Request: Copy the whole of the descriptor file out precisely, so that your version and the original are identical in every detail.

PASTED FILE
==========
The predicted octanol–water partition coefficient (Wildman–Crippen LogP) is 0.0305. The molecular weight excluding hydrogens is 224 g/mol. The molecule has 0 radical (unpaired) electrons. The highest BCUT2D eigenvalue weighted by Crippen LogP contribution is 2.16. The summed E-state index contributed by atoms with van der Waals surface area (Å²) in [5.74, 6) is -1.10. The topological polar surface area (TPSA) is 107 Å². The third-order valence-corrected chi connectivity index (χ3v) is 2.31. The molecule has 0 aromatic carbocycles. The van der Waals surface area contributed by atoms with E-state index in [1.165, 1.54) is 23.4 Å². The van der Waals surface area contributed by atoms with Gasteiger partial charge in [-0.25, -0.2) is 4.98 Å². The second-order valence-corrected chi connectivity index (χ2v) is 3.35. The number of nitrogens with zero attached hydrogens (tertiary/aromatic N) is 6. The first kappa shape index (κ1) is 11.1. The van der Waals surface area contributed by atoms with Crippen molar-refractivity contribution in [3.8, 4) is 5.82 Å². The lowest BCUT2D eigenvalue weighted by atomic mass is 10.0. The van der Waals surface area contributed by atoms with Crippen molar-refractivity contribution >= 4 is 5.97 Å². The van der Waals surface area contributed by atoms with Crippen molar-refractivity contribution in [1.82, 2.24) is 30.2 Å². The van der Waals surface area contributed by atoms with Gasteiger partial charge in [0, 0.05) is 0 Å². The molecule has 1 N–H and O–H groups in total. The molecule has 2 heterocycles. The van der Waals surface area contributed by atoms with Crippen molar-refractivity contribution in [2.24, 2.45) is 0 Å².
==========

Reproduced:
The predicted octanol–water partition coefficient (Wildman–Crippen LogP) is 0.0305. The molecular weight excluding hydrogens is 224 g/mol. The molecule has 0 radical (unpaired) electrons. The highest BCUT2D eigenvalue weighted by Crippen LogP contribution is 2.16. The summed E-state index contributed by atoms with van der Waals surface area (Å²) in [5.74, 6) is -1.10. The topological polar surface area (TPSA) is 107 Å². The third-order valence-corrected chi connectivity index (χ3v) is 2.31. The molecule has 0 aromatic carbocycles. The van der Waals surface area contributed by atoms with E-state index in [1.165, 1.54) is 23.4 Å². The van der Waals surface area contributed by atoms with Gasteiger partial charge in [-0.25, -0.2) is 4.98 Å². The second-order valence-corrected chi connectivity index (χ2v) is 3.35. The number of nitrogens with zero attached hydrogens (tertiary/aromatic N) is 6. The first kappa shape index (κ1) is 11.1. The van der Waals surface area contributed by atoms with Crippen molar-refractivity contribution in [3.8, 4) is 5.82 Å². The lowest BCUT2D eigenvalue weighted by atomic mass is 10.0. The van der Waals surface area contributed by atoms with Crippen molar-refractivity contribution >= 4 is 5.97 Å². The van der Waals surface area contributed by atoms with Crippen molar-refractivity contribution in [1.82, 2.24) is 30.2 Å². The van der Waals surface area contributed by atoms with Gasteiger partial charge in [0, 0.05) is 0 Å². The molecule has 1 N–H and O–H groups in total. The molecule has 2 heterocycles. The van der Waals surface area contributed by atoms with Crippen molar-refractivity contribution in [2.24, 2.45) is 0 Å².